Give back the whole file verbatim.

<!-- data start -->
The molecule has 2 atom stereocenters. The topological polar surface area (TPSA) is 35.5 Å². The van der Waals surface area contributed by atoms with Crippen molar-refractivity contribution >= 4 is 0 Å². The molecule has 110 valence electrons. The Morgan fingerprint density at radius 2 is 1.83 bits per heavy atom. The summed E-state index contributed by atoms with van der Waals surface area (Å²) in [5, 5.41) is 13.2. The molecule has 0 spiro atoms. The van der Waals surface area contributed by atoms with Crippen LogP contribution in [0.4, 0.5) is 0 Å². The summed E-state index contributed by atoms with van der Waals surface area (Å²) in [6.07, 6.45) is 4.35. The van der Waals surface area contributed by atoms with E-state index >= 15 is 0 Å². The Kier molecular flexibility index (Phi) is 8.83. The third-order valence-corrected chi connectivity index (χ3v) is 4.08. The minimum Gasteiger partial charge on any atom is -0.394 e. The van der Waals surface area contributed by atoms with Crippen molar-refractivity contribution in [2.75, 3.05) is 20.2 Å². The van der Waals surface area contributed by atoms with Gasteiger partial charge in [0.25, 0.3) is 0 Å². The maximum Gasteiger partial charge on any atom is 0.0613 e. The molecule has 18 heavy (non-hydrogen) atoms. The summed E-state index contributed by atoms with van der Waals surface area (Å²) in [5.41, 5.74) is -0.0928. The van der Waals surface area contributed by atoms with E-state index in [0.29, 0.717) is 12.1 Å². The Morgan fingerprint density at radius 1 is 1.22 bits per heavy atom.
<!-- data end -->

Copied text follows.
The molecule has 2 atom stereocenters. The topological polar surface area (TPSA) is 35.5 Å². The van der Waals surface area contributed by atoms with Crippen molar-refractivity contribution >= 4 is 0 Å². The molecule has 110 valence electrons. The Morgan fingerprint density at radius 2 is 1.83 bits per heavy atom. The summed E-state index contributed by atoms with van der Waals surface area (Å²) in [5, 5.41) is 13.2. The molecule has 0 spiro atoms. The van der Waals surface area contributed by atoms with Crippen LogP contribution in [0.4, 0.5) is 0 Å². The summed E-state index contributed by atoms with van der Waals surface area (Å²) in [6.07, 6.45) is 4.35. The van der Waals surface area contributed by atoms with E-state index >= 15 is 0 Å². The Kier molecular flexibility index (Phi) is 8.83. The third-order valence-corrected chi connectivity index (χ3v) is 4.08. The minimum Gasteiger partial charge on any atom is -0.394 e. The van der Waals surface area contributed by atoms with Crippen molar-refractivity contribution in [2.75, 3.05) is 20.2 Å². The van der Waals surface area contributed by atoms with Gasteiger partial charge in [0.25, 0.3) is 0 Å². The maximum Gasteiger partial charge on any atom is 0.0613 e. The molecule has 18 heavy (non-hydrogen) atoms. The summed E-state index contributed by atoms with van der Waals surface area (Å²) in [5.41, 5.74) is -0.0928. The van der Waals surface area contributed by atoms with E-state index in [0.29, 0.717) is 12.1 Å². The Morgan fingerprint density at radius 1 is 1.22 bits per heavy atom.